Abstract: First Stars Academy: An Innovative University-System Partnership Focused on Building Trusting Adult-Youth Relationships for Adolescents in Care (Society for Social Work and Research 24th Annual Conference - Reducing Racial and Economic Inequality)

First Stars Academy: An Innovative University-System Partnership Focused on Building Trusting Adult-Youth Relationships for Adolescents in Care

Friday, January 17, 2020
Marquis BR Salon 12, ML 2 (Marriott Marquis Washington DC)
* noted as presenting author
Melanie Minuche, BSW, Student, Loyola University, Chicago, Chicago, IL
Bridget Wesley, MA, Doctoral candidate, Loyola University Chicago, Chicago, IL
Julia Pryce, PhD, Associate Professor, Loyola University, Chicago, Chicago, IL
Marissa Latini, BA, Student, Loyola University, Chicago, Chicago, IL
Background and PurposeThere are over 428,000 children in the U.S. child welfare system, a system which maintains three central tenants: safety, permanency, and well-being. Current and former foster youth consistently demonstrate difficulty in various domains of well-being, from academic performance (Zetlin, MacLeod, & Kimm, 2012) to mental health challenges (Longhofer, Floersch & Okpych, 2011). Further, foster youth of color are at risk of poorer outcomes, including overrepresentation in special education, which may result in increased risk of poor educational outcomes (Lash, 2017). Children of color are also less likely to exit the system than their White counterparts.  First Star Academy is a national model that seeks to promote the well-being and educational outcomes of foster youth through university partnerships, developmental support, and academic enrichment. This study sought to examine the impact of this model on youth at one of 13 national sites.

Methods: We conducted in-depth, semi-structured interviews with 15 youth of color participating in the First Star Academy at in a large Midwestern city. Interviews took place at two time points during the multi-year program. Participants were 14-19 years old, 25% female, 75% male, 83% African-American, and 17% Latinx.  Interviews centered on youths' perspectives on the impact of First Star, particularly related to relationships and identity development. The research team worked collaboratively to develop a code book and usedNVivo12 to code for themes within and across interviews. Using an iterative, interpretivist approach to data analysis (Patton, 2014), several central themes emerged.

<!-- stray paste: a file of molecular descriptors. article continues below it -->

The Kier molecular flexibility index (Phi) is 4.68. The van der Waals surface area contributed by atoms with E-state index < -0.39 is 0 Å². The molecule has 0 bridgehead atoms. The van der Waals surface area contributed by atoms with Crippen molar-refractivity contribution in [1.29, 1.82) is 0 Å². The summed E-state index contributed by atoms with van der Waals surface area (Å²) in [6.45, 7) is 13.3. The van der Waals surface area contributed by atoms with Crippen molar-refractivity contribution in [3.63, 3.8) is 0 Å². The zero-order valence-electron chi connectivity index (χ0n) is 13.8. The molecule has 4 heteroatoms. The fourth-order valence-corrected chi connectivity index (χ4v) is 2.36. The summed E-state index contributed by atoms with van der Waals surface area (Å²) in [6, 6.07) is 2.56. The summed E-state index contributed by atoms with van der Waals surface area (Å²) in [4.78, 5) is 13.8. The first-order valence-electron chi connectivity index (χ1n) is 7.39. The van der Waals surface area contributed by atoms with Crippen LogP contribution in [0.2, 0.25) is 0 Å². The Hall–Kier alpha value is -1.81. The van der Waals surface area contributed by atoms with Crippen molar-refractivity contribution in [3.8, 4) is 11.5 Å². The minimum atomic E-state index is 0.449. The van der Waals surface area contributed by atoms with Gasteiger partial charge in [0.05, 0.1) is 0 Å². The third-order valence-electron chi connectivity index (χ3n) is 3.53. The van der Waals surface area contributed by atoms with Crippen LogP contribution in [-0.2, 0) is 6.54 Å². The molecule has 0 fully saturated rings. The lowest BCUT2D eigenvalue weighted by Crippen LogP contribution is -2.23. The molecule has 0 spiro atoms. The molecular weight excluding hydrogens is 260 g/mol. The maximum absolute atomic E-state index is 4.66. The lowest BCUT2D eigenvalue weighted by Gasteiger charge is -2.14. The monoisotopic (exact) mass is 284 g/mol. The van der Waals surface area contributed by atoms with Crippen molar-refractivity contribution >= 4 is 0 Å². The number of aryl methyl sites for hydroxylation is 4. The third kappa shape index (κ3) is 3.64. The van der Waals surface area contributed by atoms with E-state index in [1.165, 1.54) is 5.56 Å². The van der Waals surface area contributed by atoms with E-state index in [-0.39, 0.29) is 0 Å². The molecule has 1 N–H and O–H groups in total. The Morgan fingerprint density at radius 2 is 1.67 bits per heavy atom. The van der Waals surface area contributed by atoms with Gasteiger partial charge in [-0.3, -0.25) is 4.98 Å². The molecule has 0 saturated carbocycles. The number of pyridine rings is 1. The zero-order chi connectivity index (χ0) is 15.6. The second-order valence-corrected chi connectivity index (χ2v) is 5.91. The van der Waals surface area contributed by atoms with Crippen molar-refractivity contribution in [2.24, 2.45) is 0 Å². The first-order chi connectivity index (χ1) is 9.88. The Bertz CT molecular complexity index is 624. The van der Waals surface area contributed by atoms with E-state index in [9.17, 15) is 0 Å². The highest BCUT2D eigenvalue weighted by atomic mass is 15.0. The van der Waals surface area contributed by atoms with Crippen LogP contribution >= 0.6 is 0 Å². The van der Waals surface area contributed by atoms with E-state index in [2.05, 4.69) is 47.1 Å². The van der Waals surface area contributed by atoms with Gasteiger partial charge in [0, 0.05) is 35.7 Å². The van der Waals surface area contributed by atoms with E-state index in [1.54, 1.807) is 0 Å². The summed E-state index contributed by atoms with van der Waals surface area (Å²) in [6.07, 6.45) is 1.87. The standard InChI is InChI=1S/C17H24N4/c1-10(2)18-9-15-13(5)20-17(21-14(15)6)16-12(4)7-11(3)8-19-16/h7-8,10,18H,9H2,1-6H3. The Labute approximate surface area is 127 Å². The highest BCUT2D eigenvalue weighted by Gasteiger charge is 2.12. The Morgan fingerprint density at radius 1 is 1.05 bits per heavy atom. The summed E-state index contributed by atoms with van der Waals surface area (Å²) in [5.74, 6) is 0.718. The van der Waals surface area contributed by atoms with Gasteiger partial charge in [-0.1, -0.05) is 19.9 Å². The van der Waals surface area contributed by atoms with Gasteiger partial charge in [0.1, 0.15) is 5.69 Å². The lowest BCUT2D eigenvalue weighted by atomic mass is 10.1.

Results: Analysis revealed the critical role of adult-to-youth relationships in participants’ experience in First Star. These relationships facilitated trust, supported group identity, and promoted well-being. Participants indicated that this occurred through the provision of space for identity exploration, self-reflection and community, as well as a sense of validation, togetherness and family-like connections. Data suggested that the relationship with the supportive adult provided for multiple needs for this developmental stage and population, including needs for nurturance, trust, and accountability. Group identity and sense of community also emerged as core to the program intervention and role of adults in supporting adolescent development.

Conclusion and Implications: The experience of the First Star Academy for its youth participants revealed the critical role of positive, consistent relationships with adults in youths’ well-being. When in the care of attentive adults, youth felt secure, supported, and trusted. For foster youth of color who lack stability at home, programs like First Star provide critical stability, education, and care for their well-being. These findings can inform the policy and practice community about the value of relationship-based programming for foster adolescents, which is echoed in the mentoring literature (Ahrens et al., 2011). Future research could include observations and interviews with the adults to explore the mechanisms contributing to positive relational dynamics that promote youth well-being. Given the overrepresentation of youth of color in foster care and the systemic barriers of racism and inequality present (Lash 2017), additional research should also explore how operating within these hegemonic systems may facilitate or hinder relationship building.